Bacillus Anthracesendospore forming soil dwelling passed by soil wound contact, local usually painless lesion on the skin but secretes toxins that can be fatal if they get to the blood
What is measles?re-emerging disease in the US due to vaccination failure, infection 90% of the susceptible population
How is measles transmitted?through droplets from coughs and sneezes, can remain live on a surface for up to two hours
Andrew Wakefieldprompted the anti vaccination campaign and invalid study on it with 12 children with autism, lost license
Who is susceptible to measles?those who have not been vaccinated, elderly, children under 1 year old who can not yet receive vaccination
What is MRSA?antibiotic resistant strain of staph aureus that can withstand high salt, pH, air, temperature conditions
Folliculitisstaph in hair follicle
Impetigostaph or strep in epidermis
Cellulitisstaph in dermis
Why is S. aureus/MRSA so powerful?specific enzyme virulence factor that can disrupt blood clotting and move and loosen tissues to allow deeper penetration and entry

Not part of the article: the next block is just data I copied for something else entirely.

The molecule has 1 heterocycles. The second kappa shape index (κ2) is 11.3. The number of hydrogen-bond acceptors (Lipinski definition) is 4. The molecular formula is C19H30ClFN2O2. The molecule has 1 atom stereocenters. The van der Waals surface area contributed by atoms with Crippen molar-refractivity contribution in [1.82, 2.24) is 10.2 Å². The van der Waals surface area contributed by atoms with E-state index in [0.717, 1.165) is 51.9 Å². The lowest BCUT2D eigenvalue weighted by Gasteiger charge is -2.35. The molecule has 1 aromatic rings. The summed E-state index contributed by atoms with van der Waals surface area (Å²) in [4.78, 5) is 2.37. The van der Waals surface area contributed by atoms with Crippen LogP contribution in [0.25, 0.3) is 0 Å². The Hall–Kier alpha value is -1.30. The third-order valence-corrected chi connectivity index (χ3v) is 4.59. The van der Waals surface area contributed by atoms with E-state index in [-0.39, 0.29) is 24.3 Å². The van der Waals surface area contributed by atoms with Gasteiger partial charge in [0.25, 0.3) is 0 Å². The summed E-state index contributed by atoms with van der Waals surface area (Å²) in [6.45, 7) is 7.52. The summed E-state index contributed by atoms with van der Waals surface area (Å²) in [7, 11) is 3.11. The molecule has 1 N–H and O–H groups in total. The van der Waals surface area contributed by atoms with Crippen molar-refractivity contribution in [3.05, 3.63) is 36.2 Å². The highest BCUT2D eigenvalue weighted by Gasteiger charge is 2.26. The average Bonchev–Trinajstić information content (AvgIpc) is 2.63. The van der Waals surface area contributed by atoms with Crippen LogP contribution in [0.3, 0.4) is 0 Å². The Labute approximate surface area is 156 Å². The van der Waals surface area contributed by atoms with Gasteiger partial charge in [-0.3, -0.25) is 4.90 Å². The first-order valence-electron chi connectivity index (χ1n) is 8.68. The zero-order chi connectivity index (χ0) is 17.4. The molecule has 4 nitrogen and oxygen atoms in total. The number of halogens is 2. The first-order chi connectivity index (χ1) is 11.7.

How is staph infection spread?it begins on the skin and gains entry and is primarily spread by skin to skin contact, crowded areas, poor hygiene practice, increased access to vulnerable parts of the body as cuts
What is the danger of staph?it can penetrate deep tissues and bones causing sepsis, endocarditis, TSS, meningitis, and pneumonia
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section

Question Answer
meningitisinflammation of the meninges caused by foreign invaders to the nervous system, when meninges are inflamed they thicken and press on the skull and then the brain killing off neurons and causing permanent brain damage
How do pathogens get into the nervous system?through the blood, skull and facial bone damage, meninges damage usually from an injection
Nesseria meningitides/meningococcuscollege campus common meningitis, vaccine available for early life, can be treated with antibiotics early on, releases a toxin that damages blood vessels and gets to the brain
Streptococcus Pneumoniaecauses meningitis and pneumonia or just pneumonia through respiratory mucosa, can get a vaccination as a child
Haemophilis Influenzae or HiBsevere meningitis diagnosed since the 1980s with vaccination, often fatal and common in children under five, misdiagnosed today and increasing
Listeria Monocytogenesmild or asymptomatic food poisoning bacteria live intracellularly, present in most meats, detrimental to pregnant women can be passed through placenta